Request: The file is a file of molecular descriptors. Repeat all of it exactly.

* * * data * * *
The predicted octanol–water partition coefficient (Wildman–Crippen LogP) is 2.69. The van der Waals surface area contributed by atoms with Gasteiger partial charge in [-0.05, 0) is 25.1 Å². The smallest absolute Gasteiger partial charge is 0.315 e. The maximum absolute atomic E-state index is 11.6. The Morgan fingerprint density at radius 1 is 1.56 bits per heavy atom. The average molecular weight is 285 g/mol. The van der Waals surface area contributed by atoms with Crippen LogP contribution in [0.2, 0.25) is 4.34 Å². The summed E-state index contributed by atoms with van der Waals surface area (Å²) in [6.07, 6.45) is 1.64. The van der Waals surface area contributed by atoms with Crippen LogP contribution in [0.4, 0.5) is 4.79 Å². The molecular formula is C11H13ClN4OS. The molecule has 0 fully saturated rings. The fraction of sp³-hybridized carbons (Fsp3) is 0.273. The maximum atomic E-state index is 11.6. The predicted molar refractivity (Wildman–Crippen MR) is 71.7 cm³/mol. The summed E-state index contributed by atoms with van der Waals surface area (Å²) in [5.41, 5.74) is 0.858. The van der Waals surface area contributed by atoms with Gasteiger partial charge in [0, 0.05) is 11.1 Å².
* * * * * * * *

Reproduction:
The predicted octanol–water partition coefficient (Wildman–Crippen LogP) is 2.69. The van der Waals surface area contributed by atoms with Gasteiger partial charge in [-0.05, 0) is 25.1 Å². The smallest absolute Gasteiger partial charge is 0.315 e. The maximum absolute atomic E-state index is 11.6. The Morgan fingerprint density at radius 1 is 1.56 bits per heavy atom. The average molecular weight is 285 g/mol. The van der Waals surface area contributed by atoms with Crippen LogP contribution in [0.2, 0.25) is 4.34 Å². The summed E-state index contributed by atoms with van der Waals surface area (Å²) in [6.07, 6.45) is 1.64. The van der Waals surface area contributed by atoms with Crippen LogP contribution in [0.4, 0.5) is 4.79 Å². The molecular formula is C11H13ClN4OS. The molecule has 0 fully saturated rings. The fraction of sp³-hybridized carbons (Fsp3) is 0.273. The maximum atomic E-state index is 11.6. The predicted molar refractivity (Wildman–Crippen MR) is 71.7 cm³/mol. The summed E-state index contributed by atoms with van der Waals surface area (Å²) in [5.41, 5.74) is 0.858. The van der Waals surface area contributed by atoms with Gasteiger partial charge in [0, 0.05) is 11.1 Å².